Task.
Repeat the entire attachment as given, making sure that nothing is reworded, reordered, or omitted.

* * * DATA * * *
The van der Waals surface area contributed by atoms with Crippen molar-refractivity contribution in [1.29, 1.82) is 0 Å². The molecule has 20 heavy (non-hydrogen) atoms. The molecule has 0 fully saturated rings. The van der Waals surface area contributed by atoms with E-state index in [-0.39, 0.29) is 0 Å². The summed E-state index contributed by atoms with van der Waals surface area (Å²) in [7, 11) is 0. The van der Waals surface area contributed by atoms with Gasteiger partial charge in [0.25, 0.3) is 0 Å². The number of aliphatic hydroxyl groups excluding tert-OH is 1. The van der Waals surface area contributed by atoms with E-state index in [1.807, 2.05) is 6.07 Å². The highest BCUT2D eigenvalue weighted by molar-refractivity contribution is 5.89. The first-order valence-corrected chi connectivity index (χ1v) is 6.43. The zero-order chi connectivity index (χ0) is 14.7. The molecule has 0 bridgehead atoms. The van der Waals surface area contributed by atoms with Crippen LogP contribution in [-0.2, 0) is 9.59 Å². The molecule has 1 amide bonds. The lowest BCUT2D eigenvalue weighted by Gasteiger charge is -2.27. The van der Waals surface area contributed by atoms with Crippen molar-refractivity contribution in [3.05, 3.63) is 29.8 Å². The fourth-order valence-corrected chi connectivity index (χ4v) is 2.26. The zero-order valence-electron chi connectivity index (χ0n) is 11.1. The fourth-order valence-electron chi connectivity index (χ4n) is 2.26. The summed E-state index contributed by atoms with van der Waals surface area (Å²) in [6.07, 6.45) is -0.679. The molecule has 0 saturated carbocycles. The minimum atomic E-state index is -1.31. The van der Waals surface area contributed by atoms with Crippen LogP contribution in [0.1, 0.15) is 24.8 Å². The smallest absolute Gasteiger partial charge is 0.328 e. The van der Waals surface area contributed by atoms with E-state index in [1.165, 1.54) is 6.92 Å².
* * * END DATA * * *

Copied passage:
The van der Waals surface area contributed by atoms with Crippen molar-refractivity contribution in [1.29, 1.82) is 0 Å². The molecule has 20 heavy (non-hydrogen) atoms. The molecule has 0 fully saturated rings. The van der Waals surface area contributed by atoms with E-state index in [-0.39, 0.29) is 0 Å². The summed E-state index contributed by atoms with van der Waals surface area (Å²) in [7, 11) is 0. The van der Waals surface area contributed by atoms with Gasteiger partial charge in [0.25, 0.3) is 0 Å². The number of aliphatic hydroxyl groups excluding tert-OH is 1. The van der Waals surface area contributed by atoms with E-state index in [1.807, 2.05) is 6.07 Å². The highest BCUT2D eigenvalue weighted by molar-refractivity contribution is 5.89. The first-order valence-corrected chi connectivity index (χ1v) is 6.43. The zero-order chi connectivity index (χ0) is 14.7. The molecule has 0 bridgehead atoms. The van der Waals surface area contributed by atoms with Crippen LogP contribution in [-0.2, 0) is 9.59 Å². The molecule has 1 amide bonds. The lowest BCUT2D eigenvalue weighted by Gasteiger charge is -2.27. The van der Waals surface area contributed by atoms with Crippen molar-refractivity contribution in [3.05, 3.63) is 29.8 Å². The fourth-order valence-corrected chi connectivity index (χ4v) is 2.26. The zero-order valence-electron chi connectivity index (χ0n) is 11.1. The fourth-order valence-electron chi connectivity index (χ4n) is 2.26. The summed E-state index contributed by atoms with van der Waals surface area (Å²) in [6.07, 6.45) is -0.679. The molecule has 0 saturated carbocycles. The minimum atomic E-state index is -1.31. The van der Waals surface area contributed by atoms with Crippen LogP contribution in [0.1, 0.15) is 24.8 Å². The smallest absolute Gasteiger partial charge is 0.328 e. The van der Waals surface area contributed by atoms with E-state index in [1.165, 1.54) is 6.92 Å².